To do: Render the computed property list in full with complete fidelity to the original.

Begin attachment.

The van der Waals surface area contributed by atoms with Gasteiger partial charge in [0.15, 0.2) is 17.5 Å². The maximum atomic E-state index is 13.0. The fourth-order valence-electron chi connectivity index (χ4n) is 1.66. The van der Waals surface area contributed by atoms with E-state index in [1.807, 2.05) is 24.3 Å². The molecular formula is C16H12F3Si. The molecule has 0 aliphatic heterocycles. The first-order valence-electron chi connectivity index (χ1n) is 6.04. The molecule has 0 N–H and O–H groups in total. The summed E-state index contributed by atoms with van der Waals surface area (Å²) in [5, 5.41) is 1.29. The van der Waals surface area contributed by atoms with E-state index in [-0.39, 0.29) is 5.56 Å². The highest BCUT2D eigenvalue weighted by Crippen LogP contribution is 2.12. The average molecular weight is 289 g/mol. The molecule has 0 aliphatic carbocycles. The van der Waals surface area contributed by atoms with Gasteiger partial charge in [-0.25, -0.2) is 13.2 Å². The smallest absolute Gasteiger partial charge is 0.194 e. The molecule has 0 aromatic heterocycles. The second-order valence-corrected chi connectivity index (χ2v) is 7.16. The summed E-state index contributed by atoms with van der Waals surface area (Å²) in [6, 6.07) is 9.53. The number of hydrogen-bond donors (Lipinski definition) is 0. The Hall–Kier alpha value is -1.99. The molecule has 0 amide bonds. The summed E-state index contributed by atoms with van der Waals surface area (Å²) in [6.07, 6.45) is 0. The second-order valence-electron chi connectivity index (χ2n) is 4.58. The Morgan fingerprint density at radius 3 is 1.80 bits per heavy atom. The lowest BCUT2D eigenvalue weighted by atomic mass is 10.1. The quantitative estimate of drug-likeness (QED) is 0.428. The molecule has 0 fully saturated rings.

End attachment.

The van der Waals surface area contributed by atoms with Gasteiger partial charge in [0.15, 0.2) is 17.5 Å². The maximum atomic E-state index is 13.0. The fourth-order valence-electron chi connectivity index (χ4n) is 1.66. The van der Waals surface area contributed by atoms with E-state index in [1.807, 2.05) is 24.3 Å². The molecular formula is C16H12F3Si. The molecule has 0 aliphatic heterocycles. The first-order valence-electron chi connectivity index (χ1n) is 6.04. The molecule has 0 N–H and O–H groups in total. The summed E-state index contributed by atoms with van der Waals surface area (Å²) in [5, 5.41) is 1.29. The van der Waals surface area contributed by atoms with E-state index in [-0.39, 0.29) is 5.56 Å². The highest BCUT2D eigenvalue weighted by Crippen LogP contribution is 2.12. The average molecular weight is 289 g/mol. The molecule has 0 aliphatic carbocycles. The van der Waals surface area contributed by atoms with Gasteiger partial charge in [-0.25, -0.2) is 13.2 Å². The smallest absolute Gasteiger partial charge is 0.194 e. The molecule has 0 aromatic heterocycles. The second-order valence-corrected chi connectivity index (χ2v) is 7.16. The summed E-state index contributed by atoms with van der Waals surface area (Å²) in [6, 6.07) is 9.53. The number of hydrogen-bond donors (Lipinski definition) is 0. The Hall–Kier alpha value is -1.99. The molecule has 0 amide bonds. The summed E-state index contributed by atoms with van der Waals surface area (Å²) in [6.07, 6.45) is 0. The second-order valence-electron chi connectivity index (χ2n) is 4.58. The Morgan fingerprint density at radius 3 is 1.80 bits per heavy atom. The lowest BCUT2D eigenvalue weighted by atomic mass is 10.1. The quantitative estimate of drug-likeness (QED) is 0.428. The molecule has 0 fully saturated rings.